Toyota Recall No. 5 In All-Time List Automaker Toyota has recalled more than 5 million vehicles because of problems with gas pedals. Ken Bensinger of The Los Angeles Times says the Toyota recalls are No. 5 on the all-time list. Ford's ongoing recall of vehicles because of problems with cruise control is No. 1.

Toyota Recall No. 5 In All-Time List

Toyota Recall No. 5 In All-Time List

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Automaker Toyota has recalled more than 5 million vehicles because of problems with gas pedals. Ken Bensinger of The Los Angeles Times says the Toyota recalls are No. 5 on the all-time list. Ford's ongoing recall of vehicles because of problems with cruise control is No. 1.

ROBERT SIEGEL, host:

Just how big is the Toyota recall? Is the measure of the carmaker's problem the degree of danger its created or is it the company's less then forthright response to complaints when they first surfaced. Well, joining us to address those questions now is Ken Bensinger of The Los Angeles Times, who by the way, did much of the reporting on the problem accelerator in some Toyota models. Welcome to the program, Ken Bensinger.

Mr. KEN BENSINGER (The Los Angeles Times): Thank you for having me.

SIEGEL: And first, in the annals of automobile recalls, how big is the Toyota recall?

Mr. BENSINGER: Its big, but it is not the biggest. Looks like its about the fifth biggest recall if we're taking a look at the first Toyota recall, meaning the floor mat recall, which is standing at nearly 5.4 million vehicles. That would make it the fifth largest recall in U.S. history. So its up there, but its not number one, that belongs to Ford.

SIEGEL: Ford, which recall was that?

Mr. BENSINGER: Thats actually an ongoing recall thats reached about 14.1 million vehicles and has to do with a cruise control switch that can cause an engine fire. And that keeps growing. They actually added a couple of million to that last year.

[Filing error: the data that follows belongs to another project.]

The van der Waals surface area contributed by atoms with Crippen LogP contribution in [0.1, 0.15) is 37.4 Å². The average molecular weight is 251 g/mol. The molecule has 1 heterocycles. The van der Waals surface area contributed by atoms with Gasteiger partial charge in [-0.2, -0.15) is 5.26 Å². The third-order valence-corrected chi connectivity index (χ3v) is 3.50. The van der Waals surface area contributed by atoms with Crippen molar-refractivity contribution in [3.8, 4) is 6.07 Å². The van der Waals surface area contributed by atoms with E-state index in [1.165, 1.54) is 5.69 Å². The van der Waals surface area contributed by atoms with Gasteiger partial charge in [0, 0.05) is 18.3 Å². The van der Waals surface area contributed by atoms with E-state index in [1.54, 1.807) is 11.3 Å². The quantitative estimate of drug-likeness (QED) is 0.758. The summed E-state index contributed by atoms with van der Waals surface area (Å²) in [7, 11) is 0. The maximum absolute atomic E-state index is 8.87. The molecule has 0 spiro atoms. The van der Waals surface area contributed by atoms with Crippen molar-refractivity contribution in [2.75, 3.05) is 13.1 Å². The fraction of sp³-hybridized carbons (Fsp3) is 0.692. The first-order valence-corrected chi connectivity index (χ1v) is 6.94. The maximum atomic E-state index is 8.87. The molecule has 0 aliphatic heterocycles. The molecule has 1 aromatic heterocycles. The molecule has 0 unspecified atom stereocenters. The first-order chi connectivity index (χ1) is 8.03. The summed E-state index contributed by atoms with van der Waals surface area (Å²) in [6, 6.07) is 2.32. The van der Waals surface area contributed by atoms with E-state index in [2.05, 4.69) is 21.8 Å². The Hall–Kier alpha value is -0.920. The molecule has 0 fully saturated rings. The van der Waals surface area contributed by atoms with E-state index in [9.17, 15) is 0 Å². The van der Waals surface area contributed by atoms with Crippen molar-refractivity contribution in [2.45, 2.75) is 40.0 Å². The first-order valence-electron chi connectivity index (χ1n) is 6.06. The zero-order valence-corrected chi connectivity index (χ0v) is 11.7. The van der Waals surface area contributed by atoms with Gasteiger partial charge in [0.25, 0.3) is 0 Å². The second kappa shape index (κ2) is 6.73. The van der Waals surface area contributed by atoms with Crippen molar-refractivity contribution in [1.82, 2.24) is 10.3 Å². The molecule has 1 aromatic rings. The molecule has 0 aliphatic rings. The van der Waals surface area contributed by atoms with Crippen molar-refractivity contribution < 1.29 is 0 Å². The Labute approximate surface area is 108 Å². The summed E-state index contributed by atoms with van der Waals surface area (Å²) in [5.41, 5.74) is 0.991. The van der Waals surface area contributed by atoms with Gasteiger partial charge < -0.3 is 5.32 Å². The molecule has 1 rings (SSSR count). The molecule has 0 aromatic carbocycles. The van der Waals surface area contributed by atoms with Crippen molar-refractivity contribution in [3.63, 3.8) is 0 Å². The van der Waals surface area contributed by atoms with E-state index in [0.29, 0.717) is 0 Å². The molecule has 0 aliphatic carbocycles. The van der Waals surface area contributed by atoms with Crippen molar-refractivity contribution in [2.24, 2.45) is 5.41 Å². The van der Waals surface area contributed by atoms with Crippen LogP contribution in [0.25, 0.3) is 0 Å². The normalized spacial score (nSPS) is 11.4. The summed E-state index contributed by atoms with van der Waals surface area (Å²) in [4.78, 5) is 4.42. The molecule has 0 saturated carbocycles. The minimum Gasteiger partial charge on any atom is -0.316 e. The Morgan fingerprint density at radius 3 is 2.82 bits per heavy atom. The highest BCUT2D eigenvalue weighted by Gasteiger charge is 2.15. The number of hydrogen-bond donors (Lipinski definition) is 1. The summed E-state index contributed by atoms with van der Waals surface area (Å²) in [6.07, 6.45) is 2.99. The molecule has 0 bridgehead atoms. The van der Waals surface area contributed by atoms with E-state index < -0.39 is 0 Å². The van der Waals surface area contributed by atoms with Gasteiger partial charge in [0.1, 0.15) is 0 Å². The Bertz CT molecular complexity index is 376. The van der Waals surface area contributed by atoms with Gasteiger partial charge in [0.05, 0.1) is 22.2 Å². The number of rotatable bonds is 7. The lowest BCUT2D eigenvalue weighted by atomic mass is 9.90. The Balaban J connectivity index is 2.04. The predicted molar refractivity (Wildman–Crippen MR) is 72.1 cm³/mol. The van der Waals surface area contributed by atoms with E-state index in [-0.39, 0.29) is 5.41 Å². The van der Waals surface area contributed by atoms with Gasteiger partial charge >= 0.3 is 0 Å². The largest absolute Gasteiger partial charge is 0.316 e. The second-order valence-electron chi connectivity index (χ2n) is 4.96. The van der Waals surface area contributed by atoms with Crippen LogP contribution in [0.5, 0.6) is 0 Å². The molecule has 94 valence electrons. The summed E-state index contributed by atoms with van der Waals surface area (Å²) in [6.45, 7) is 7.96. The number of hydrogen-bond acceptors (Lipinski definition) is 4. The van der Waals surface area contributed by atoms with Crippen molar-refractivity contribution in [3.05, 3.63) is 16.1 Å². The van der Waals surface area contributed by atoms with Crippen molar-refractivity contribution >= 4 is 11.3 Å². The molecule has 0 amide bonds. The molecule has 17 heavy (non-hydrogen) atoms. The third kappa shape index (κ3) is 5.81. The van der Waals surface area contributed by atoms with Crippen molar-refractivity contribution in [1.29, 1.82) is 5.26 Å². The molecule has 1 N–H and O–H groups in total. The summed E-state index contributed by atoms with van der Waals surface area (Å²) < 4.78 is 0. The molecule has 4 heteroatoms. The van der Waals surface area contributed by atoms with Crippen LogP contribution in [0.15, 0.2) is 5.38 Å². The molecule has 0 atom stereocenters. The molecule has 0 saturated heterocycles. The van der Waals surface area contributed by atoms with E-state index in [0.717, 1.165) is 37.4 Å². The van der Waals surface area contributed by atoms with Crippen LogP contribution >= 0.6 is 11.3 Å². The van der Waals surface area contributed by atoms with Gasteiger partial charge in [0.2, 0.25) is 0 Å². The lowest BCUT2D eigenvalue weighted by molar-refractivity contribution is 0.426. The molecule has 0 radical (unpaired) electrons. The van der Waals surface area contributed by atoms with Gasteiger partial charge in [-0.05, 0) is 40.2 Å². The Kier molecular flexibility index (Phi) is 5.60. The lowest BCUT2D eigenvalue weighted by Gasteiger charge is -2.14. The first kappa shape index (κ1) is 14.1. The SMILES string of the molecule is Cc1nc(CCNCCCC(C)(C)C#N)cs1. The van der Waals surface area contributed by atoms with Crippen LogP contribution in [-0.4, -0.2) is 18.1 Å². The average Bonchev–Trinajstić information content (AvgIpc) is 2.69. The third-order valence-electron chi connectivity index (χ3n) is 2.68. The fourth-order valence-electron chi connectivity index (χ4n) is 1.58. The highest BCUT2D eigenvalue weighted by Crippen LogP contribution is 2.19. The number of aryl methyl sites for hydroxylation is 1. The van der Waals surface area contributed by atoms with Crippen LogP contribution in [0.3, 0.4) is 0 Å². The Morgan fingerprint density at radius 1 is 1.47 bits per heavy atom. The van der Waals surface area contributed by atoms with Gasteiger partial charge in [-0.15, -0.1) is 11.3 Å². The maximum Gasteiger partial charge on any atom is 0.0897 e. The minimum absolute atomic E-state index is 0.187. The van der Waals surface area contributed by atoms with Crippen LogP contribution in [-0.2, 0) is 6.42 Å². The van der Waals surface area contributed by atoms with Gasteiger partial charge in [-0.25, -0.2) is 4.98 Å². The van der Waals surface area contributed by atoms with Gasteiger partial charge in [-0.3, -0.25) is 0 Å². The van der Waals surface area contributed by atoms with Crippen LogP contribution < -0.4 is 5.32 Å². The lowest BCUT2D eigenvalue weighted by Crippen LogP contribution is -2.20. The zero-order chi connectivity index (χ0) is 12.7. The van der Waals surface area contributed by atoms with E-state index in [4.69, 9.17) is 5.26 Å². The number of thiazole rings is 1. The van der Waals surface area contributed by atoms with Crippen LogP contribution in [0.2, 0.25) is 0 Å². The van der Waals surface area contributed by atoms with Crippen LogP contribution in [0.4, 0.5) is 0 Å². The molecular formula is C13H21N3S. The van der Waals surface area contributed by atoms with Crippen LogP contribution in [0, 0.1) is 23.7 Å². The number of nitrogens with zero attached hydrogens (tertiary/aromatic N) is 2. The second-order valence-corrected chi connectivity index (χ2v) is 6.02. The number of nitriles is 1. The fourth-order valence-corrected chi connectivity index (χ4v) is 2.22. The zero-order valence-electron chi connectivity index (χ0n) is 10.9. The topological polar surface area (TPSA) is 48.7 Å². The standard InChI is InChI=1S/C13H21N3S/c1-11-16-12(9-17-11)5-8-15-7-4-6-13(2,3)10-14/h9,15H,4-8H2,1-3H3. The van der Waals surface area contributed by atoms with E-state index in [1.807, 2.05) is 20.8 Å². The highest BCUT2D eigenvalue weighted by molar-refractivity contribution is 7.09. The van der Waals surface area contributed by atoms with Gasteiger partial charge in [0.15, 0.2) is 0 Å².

SIEGEL: As long as were at it, why dont you give us two and three and four?

Mr. BENSINGER: Number two also belongs to the blue oval as Ford is called. Its another Ford one and that was in the 90s for some ignition systems that also caused fires. Fires seemed to be a recurring problem for Ford. Number three was all the way back to 1971 and that had to do with failing engine mounts, which among other things could cause unexpected acceleration of all things. And that was the General Motors problem. And number four belonged to General Motors as well and that was suspension bolt that could fall loose, which led to steering problems.

SIEGEL: And those are all, as you say, bigger than the Toyota recall of - at least of last year.

Mr. BENSINGER: Thats right. They're bigger than the floor mat recall. Toyota, of course, has a separate recall, which is the sticky pedal recall and some people are adding those together. But Toyota would be quick to point out those are two separate recall issues. But the grand total of those two added together in the U.S. is about 7.6, 7.7 million vehicles.

SIEGEL: I have to put my cards on the table here as the owner of both a Toyota and a Volkswagen, for the VW Im not at all surprised anymore to get a notification of some recall for something. How common are recalls generally?

Mr. BENSINGER: Recalls are not uncommon. So its important to note that not all recalls are alike. But to put things in context last year, there were 15.2 million vehicles recalled in the whole U.S. and that was a big year for recalls. In 2008, there were 8.6 million vehicles recalled. So last year was a big one. Toyota played a big role to that, it was number one in recalls last year with about 4.9 million vehicles recalled. And that was the first time ever that Toyota had been number one in that list. But its also important to remember that recalls run the gambit from serious problems like the ones that Toyota is looking at now to minor things like radios that dont work the way theyre supposed to work.

SIEGEL: Does the way in which Toyota responded to complaints - the complaints, which ultimately led to the recall - does that stand out as egregious or is it typical of the way that automakers have had recalls?

Mr. BENSINGER: Well, I would hasten to add that no automaker likes to do a recall. Recalls are expensive in a direct cash outlay. And in a serious safety issue they're expensive in terms of their feeling that it hurts their image and can reduce sales. So, no automaker likes to do recalls. But the reporting that I and my colleague have done in the last few months indicates that Toyota seemed to go to great lengths to underplay the nature of the complaints it was receiving on these kind of issues, specifically the sudden acceleration issues.